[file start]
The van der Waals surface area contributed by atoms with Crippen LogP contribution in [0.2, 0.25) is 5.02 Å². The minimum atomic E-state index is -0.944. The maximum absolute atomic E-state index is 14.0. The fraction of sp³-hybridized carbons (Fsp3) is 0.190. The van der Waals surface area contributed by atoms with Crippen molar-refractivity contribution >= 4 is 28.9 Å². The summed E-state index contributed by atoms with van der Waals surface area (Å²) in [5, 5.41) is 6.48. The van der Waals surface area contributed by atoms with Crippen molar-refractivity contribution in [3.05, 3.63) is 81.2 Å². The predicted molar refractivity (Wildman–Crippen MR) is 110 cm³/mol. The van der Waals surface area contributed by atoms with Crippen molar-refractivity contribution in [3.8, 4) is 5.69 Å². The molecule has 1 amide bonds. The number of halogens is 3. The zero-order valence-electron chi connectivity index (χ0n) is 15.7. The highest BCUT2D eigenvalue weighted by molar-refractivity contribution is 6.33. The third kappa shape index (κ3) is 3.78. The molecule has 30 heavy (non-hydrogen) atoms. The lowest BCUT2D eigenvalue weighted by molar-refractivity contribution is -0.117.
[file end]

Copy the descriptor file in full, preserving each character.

The van der Waals surface area contributed by atoms with Crippen LogP contribution in [0.2, 0.25) is 5.02 Å². The minimum atomic E-state index is -0.944. The maximum absolute atomic E-state index is 14.0. The fraction of sp³-hybridized carbons (Fsp3) is 0.190. The van der Waals surface area contributed by atoms with Crippen molar-refractivity contribution >= 4 is 28.9 Å². The summed E-state index contributed by atoms with van der Waals surface area (Å²) in [5, 5.41) is 6.48. The van der Waals surface area contributed by atoms with Crippen molar-refractivity contribution in [3.05, 3.63) is 81.2 Å². The predicted molar refractivity (Wildman–Crippen MR) is 110 cm³/mol. The van der Waals surface area contributed by atoms with Crippen molar-refractivity contribution in [3.8, 4) is 5.69 Å². The molecule has 1 amide bonds. The number of halogens is 3. The zero-order valence-electron chi connectivity index (χ0n) is 15.7. The highest BCUT2D eigenvalue weighted by molar-refractivity contribution is 6.33. The third kappa shape index (κ3) is 3.78. The molecule has 30 heavy (non-hydrogen) atoms. The lowest BCUT2D eigenvalue weighted by molar-refractivity contribution is -0.117.